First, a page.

Different diagnostic criteria for Parkinson disease: what are the pitfalls?
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As there are no definite diagnostic tests or reliable biomarkers for Parkinson disease (PD), its diagnosis still relies on the presence of a combination of cardinal motor features, along with the exclusion of other causes of Parkinsonism and the presence of some of supportive features. To date, several diagnostic criteria have been developed for different purposes through expert opinions or comprehensive review of the literature. However, none of them are without limitations. In this article, we review different diagnostic criteria for PD which have been published in the English medical literature, highlighting specific limitations and pitfalls. With considerable progress in the understanding of PD, particularly in a view of diverse clinical symptomatology and its evolution, it will be difficult to establish a single criterion that is capable of capturing all cases at different disease stages. Rather, we should aim to develop a set of criteria which include a consensus on clinical gold standard or reliable biomarkers at different levels of diagnostic certainty for different purposes. Despite a more refined set of criteria that may aid in the recognition of PD, the accuracy of its diagnosis still largely depends on the observational skills and clinical sensitivity of the treating physician.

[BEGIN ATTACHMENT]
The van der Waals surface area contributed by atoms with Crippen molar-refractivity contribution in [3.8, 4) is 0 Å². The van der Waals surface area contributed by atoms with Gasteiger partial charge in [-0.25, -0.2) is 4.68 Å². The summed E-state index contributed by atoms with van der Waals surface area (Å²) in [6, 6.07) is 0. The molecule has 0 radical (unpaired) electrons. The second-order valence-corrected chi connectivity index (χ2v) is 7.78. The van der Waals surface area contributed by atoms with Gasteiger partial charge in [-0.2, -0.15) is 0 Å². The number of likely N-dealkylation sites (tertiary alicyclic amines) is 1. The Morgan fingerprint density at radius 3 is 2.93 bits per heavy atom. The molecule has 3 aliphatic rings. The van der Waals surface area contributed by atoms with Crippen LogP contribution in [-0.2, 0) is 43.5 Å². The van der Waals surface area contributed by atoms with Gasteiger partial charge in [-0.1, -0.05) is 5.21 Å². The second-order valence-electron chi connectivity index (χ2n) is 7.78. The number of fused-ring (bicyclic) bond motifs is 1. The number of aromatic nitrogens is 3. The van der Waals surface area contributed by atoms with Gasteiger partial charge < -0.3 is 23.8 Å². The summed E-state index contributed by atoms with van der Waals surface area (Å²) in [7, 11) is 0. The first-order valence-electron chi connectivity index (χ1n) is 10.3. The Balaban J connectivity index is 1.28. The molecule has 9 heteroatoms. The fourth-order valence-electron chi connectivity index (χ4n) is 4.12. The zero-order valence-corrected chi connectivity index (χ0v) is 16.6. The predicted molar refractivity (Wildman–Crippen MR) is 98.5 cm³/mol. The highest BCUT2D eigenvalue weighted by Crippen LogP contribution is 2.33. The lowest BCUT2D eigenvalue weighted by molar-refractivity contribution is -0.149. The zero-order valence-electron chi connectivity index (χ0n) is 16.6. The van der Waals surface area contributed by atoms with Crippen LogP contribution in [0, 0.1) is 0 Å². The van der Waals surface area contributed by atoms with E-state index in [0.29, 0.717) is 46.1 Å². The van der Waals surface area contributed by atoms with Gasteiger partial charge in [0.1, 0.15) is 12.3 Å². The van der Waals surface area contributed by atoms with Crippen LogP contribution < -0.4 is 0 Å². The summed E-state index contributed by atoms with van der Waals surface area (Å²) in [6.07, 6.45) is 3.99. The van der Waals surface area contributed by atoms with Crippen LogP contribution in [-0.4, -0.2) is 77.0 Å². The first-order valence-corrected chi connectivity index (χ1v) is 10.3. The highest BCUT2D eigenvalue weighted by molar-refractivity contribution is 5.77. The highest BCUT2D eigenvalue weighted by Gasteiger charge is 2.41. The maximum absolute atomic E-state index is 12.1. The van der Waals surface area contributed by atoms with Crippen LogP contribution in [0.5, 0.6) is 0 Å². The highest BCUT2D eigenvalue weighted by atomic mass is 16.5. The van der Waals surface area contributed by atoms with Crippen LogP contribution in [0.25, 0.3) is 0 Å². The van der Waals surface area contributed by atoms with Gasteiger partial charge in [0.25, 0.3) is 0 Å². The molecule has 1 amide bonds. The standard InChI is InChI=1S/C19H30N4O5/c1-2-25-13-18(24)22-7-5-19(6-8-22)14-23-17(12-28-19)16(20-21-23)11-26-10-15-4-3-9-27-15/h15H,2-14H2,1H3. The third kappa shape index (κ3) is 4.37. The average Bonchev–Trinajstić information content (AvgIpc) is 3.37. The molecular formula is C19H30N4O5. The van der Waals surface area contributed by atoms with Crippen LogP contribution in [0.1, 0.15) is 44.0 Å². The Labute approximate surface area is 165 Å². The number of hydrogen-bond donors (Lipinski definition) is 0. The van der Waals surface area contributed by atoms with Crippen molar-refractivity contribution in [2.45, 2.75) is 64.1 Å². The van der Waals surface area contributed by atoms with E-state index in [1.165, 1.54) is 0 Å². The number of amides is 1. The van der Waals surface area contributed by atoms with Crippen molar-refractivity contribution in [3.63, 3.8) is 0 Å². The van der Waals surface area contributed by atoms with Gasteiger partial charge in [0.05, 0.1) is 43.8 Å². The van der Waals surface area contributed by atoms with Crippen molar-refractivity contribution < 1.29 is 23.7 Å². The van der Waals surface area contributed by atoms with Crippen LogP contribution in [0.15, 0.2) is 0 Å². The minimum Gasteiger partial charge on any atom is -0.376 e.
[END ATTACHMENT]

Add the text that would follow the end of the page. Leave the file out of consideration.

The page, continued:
KeywordsParkinson disease Diagnostic criteria Biomarkers Preclinical Pitfalls
The study was supported by the Rachadaphiseksomphot Endowment Fund part of the “Strengthen CU's Researcher’s Project” and research unit grant number GRU 52-026-30-005 of Chulalongkorn University, Bangkok, Thailand.
Conflict of interest
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